We can agree to disagree on who did what, when and how, but I hope we can agree that in a sovereign nation, where constitutional rules are in place governing such things as secession, it would be up to the central government, not a province, to sanction and authorize as legal such a vote and not the province itself. The very fact that Russia recognized the vote as legal and moved to legalize Crimea becoming part of the Russian federation would or should indicate that Russia did plenty wrong.

    Here in Canada, we're used to discussions by separatists in the province of Quebec - we have very specific legislation as well as Supreme Court rulings on what constitutes a legal vote to secede. I presume Ukraine has the same. Perhaps your home country of Denmark, likewise. How would you feel if the island on which Copenhagen rests decided to secede and join Sweden without any approval or sanction of such a move by the rest of Denmark? Likewise, in the US, if Texas as an example voted to secede, the federal government would not allow them to do so on their own initiative - the republic would determine the outcome. Why should that principle be any different in Ukraine?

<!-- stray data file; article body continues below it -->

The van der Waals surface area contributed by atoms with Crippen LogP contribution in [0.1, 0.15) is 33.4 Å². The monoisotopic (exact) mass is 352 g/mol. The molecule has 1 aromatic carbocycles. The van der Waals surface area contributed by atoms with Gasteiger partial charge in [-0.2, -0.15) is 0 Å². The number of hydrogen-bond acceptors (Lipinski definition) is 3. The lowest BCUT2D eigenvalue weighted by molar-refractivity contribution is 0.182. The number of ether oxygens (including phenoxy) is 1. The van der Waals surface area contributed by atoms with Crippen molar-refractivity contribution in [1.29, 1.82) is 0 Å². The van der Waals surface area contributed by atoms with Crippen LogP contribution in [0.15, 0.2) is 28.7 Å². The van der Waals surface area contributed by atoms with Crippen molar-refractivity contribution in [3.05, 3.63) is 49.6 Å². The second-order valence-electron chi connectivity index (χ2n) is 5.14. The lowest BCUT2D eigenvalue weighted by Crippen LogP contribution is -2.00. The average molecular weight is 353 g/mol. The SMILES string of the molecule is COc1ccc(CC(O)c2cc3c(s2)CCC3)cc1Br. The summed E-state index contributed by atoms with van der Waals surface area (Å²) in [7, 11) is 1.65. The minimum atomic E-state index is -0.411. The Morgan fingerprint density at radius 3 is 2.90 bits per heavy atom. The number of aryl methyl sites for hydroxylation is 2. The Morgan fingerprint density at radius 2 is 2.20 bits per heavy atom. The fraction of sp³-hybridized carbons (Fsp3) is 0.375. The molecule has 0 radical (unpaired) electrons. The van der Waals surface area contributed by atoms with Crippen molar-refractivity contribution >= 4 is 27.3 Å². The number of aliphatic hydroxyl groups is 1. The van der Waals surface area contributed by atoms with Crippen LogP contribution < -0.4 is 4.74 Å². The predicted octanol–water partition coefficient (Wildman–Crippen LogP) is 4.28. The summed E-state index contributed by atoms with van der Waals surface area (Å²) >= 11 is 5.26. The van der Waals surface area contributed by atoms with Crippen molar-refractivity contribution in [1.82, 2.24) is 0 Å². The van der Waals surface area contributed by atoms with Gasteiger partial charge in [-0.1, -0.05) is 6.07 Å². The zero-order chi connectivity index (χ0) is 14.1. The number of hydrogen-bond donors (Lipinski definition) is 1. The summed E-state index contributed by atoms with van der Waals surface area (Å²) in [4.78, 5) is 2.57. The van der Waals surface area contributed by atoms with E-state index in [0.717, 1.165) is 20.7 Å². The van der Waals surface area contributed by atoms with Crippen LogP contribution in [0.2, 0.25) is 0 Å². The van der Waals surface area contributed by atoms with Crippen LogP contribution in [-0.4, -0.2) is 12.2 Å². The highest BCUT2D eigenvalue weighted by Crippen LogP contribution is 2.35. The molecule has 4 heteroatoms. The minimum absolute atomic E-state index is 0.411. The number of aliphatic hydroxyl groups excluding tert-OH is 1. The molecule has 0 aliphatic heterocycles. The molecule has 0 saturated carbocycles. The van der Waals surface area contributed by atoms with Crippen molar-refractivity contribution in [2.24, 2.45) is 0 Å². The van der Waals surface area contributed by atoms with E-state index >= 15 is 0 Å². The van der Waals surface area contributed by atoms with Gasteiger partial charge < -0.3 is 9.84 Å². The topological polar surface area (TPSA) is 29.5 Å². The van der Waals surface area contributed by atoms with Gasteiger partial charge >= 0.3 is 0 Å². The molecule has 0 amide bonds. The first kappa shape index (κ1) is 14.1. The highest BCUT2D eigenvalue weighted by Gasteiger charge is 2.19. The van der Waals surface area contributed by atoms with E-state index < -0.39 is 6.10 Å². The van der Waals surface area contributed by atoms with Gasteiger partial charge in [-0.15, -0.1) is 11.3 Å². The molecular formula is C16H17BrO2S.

"Liberals claim to want to give a hearing to other views, but then are shocked and offended to discover that there are other views." William F. Buckley Jr.

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    Re: Was the overthrow of Yanukovych a coup?

    Quote Originally Posted by MadLib View Post